Skip to main content

Northern Ireland: Corporation Tax

Volume 739: debated on Monday 15 October 2012

Question

Asked by

To ask Her Majesty’s Government whether, following their recent review, they propose to devolve responsibility for corporation tax in Northern Ireland to the Northern Ireland Executive.

My Lords, a joint ministerial working group on rebalancing the Northern Ireland economy is currently examining the issues associated with the potential devolution of corporation tax. This group has made good progress but there remain some crucial areas where differences of opinion between the Northern Ireland Executive and Her Majesty’s Government still exist. The group is due to meet again later this week to continue the discussions.

I thank my noble friend for his Answer. As this prolonged review finally draws to a close, will he confirm that the Government remain wholly committed to rebalancing the Northern Ireland economy in order to enlarge private sector wealth creation? Will he tell us the last issues that still remain to be resolved by the ministerial group? If the Government decide not to transfer corporation tax to the Northern Ireland Executive, what contingency plans do they have to stimulate the private sector in other ways?

My Lords, I can confirm that the Government are committed to rebalancing the Northern Ireland economy. The remaining issues, not surprisingly, are financial, and essentially there are two. The first relates to the initial reduction of the block grant, which follows from any devolution of corporation tax to Northern Ireland. There is something called the Azores criteria, which means that if a devolved Administration take full fiscal responsibility for a tax change, they must face a reduction in their block grant equivalent to the current corporation tax take from firms based in Northern Ireland. The second point is about how you deal with the ongoing adjustment over time to take account of inflation. At this point, it is far too early to say what will happen if the working group does not reach a positive conclusion.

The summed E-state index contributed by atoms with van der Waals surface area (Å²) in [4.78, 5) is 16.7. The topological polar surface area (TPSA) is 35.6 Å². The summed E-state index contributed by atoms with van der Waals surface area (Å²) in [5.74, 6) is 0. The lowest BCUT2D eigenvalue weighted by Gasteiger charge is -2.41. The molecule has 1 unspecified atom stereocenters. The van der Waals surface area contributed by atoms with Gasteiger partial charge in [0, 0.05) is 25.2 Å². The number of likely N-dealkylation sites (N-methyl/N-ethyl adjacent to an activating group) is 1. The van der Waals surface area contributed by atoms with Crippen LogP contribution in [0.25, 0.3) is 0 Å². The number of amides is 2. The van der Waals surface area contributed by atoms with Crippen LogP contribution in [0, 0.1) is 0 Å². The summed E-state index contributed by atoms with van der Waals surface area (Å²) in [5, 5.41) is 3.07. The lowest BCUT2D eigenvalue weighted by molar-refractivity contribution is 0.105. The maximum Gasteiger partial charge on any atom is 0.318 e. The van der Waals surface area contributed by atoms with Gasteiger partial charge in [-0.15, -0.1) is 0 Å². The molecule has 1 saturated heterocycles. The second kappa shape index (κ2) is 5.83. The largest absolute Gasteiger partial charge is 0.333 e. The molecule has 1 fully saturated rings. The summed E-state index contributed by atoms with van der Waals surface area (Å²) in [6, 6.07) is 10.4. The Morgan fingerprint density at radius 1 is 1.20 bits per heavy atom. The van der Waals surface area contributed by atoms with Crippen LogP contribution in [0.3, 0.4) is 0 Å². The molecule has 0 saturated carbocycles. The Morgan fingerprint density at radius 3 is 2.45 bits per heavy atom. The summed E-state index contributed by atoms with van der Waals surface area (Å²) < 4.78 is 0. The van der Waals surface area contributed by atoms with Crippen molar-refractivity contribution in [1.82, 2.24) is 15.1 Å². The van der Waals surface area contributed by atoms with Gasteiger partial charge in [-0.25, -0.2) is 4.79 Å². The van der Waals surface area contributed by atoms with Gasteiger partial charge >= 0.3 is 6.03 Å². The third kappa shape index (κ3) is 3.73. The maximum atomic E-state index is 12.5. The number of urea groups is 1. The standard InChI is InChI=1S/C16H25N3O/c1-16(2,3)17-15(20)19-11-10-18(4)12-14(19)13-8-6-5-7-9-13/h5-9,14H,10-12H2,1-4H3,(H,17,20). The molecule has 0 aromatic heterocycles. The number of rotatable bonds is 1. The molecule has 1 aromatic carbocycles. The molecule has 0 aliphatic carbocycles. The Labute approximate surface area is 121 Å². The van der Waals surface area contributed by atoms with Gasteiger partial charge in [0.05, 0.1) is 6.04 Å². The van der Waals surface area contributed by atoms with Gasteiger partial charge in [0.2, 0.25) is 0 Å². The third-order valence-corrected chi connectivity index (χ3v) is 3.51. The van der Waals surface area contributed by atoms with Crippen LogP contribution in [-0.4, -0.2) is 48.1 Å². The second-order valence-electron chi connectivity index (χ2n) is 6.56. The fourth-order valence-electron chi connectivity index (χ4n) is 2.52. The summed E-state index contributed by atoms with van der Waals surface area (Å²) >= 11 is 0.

My Lords, first, will the Minister confirm that in the event of the devolution of corporation tax-setting powers to Northern Ireland, the Assembly could set different rates of tax for larger and smaller businesses? Secondly, will the Minister agree that the case for the devolution of these powers is stronger than equivalent demands from the Scottish Government and that Her Majesty’s Government will not be influenced by the campaign for Scottish independence when reaching their decision?